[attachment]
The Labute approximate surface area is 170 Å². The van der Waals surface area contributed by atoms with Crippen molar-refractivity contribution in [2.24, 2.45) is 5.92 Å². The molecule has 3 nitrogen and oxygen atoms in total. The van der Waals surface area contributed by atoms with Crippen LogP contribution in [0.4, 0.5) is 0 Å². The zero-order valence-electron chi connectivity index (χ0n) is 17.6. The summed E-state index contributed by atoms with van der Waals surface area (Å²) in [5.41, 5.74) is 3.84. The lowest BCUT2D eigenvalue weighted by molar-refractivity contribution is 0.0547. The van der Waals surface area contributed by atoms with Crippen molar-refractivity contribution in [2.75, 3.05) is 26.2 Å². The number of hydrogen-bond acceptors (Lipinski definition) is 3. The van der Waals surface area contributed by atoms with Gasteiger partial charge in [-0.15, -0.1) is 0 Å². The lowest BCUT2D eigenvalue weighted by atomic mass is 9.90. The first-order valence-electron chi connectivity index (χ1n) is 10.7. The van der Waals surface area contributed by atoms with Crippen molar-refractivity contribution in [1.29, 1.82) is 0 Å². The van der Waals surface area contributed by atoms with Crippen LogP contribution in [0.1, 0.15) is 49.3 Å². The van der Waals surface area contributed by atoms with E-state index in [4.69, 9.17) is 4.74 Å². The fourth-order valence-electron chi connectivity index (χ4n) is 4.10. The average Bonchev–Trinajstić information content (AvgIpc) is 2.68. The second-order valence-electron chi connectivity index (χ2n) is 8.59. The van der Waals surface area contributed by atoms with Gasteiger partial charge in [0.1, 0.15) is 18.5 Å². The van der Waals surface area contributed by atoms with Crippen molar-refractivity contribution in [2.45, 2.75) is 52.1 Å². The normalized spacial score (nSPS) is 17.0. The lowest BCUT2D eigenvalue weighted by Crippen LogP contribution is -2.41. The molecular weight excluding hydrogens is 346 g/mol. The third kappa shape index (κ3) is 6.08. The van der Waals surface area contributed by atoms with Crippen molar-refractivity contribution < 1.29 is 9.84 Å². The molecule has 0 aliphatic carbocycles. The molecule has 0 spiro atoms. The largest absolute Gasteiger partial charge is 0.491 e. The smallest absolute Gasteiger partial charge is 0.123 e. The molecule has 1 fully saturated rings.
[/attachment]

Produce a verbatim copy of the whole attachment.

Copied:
The Labute approximate surface area is 170 Å². The van der Waals surface area contributed by atoms with Crippen molar-refractivity contribution in [2.24, 2.45) is 5.92 Å². The molecule has 3 nitrogen and oxygen atoms in total. The van der Waals surface area contributed by atoms with Crippen LogP contribution in [0.4, 0.5) is 0 Å². The zero-order valence-electron chi connectivity index (χ0n) is 17.6. The summed E-state index contributed by atoms with van der Waals surface area (Å²) in [5.41, 5.74) is 3.84. The lowest BCUT2D eigenvalue weighted by molar-refractivity contribution is 0.0547. The van der Waals surface area contributed by atoms with Crippen molar-refractivity contribution in [2.75, 3.05) is 26.2 Å². The number of hydrogen-bond acceptors (Lipinski definition) is 3. The van der Waals surface area contributed by atoms with Gasteiger partial charge in [-0.15, -0.1) is 0 Å². The lowest BCUT2D eigenvalue weighted by atomic mass is 9.90. The first-order valence-electron chi connectivity index (χ1n) is 10.7. The van der Waals surface area contributed by atoms with Crippen molar-refractivity contribution in [1.29, 1.82) is 0 Å². The van der Waals surface area contributed by atoms with Crippen LogP contribution in [0.1, 0.15) is 49.3 Å². The van der Waals surface area contributed by atoms with E-state index in [4.69, 9.17) is 4.74 Å². The fourth-order valence-electron chi connectivity index (χ4n) is 4.10. The average Bonchev–Trinajstić information content (AvgIpc) is 2.68. The second-order valence-electron chi connectivity index (χ2n) is 8.59. The van der Waals surface area contributed by atoms with Gasteiger partial charge in [0.1, 0.15) is 18.5 Å². The van der Waals surface area contributed by atoms with Crippen molar-refractivity contribution in [2.45, 2.75) is 52.1 Å². The normalized spacial score (nSPS) is 17.0. The lowest BCUT2D eigenvalue weighted by Crippen LogP contribution is -2.41. The molecular weight excluding hydrogens is 346 g/mol. The third kappa shape index (κ3) is 6.08. The van der Waals surface area contributed by atoms with Crippen molar-refractivity contribution < 1.29 is 9.84 Å². The molecule has 0 aliphatic carbocycles. The molecule has 0 spiro atoms. The largest absolute Gasteiger partial charge is 0.491 e. The smallest absolute Gasteiger partial charge is 0.123 e. The molecule has 1 fully saturated rings.